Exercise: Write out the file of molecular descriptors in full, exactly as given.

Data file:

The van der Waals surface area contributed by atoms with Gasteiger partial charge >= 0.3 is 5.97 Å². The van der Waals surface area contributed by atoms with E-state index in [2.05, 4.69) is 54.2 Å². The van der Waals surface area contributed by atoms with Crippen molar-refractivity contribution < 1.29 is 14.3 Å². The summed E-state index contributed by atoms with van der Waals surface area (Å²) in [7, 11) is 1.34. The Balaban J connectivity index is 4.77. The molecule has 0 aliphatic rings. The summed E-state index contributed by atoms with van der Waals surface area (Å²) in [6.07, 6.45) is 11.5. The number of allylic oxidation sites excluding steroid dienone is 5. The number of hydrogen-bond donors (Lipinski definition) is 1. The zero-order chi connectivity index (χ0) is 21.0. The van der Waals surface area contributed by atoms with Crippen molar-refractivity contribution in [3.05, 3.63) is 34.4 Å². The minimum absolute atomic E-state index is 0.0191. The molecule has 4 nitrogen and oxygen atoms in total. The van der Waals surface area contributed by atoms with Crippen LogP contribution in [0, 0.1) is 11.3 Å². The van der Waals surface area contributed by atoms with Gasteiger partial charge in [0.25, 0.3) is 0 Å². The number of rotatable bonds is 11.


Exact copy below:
The van der Waals surface area contributed by atoms with Gasteiger partial charge >= 0.3 is 5.97 Å². The van der Waals surface area contributed by atoms with E-state index in [2.05, 4.69) is 54.2 Å². The van der Waals surface area contributed by atoms with Crippen molar-refractivity contribution < 1.29 is 14.3 Å². The summed E-state index contributed by atoms with van der Waals surface area (Å²) in [7, 11) is 1.34. The Balaban J connectivity index is 4.77. The molecule has 0 aliphatic rings. The summed E-state index contributed by atoms with van der Waals surface area (Å²) in [6.07, 6.45) is 11.5. The number of allylic oxidation sites excluding steroid dienone is 5. The number of hydrogen-bond donors (Lipinski definition) is 1. The zero-order chi connectivity index (χ0) is 21.0. The van der Waals surface area contributed by atoms with Crippen molar-refractivity contribution in [3.05, 3.63) is 34.4 Å². The minimum absolute atomic E-state index is 0.0191. The molecule has 4 nitrogen and oxygen atoms in total. The van der Waals surface area contributed by atoms with Crippen LogP contribution in [0, 0.1) is 11.3 Å². The van der Waals surface area contributed by atoms with Gasteiger partial charge in [0.25, 0.3) is 0 Å². The number of rotatable bonds is 11.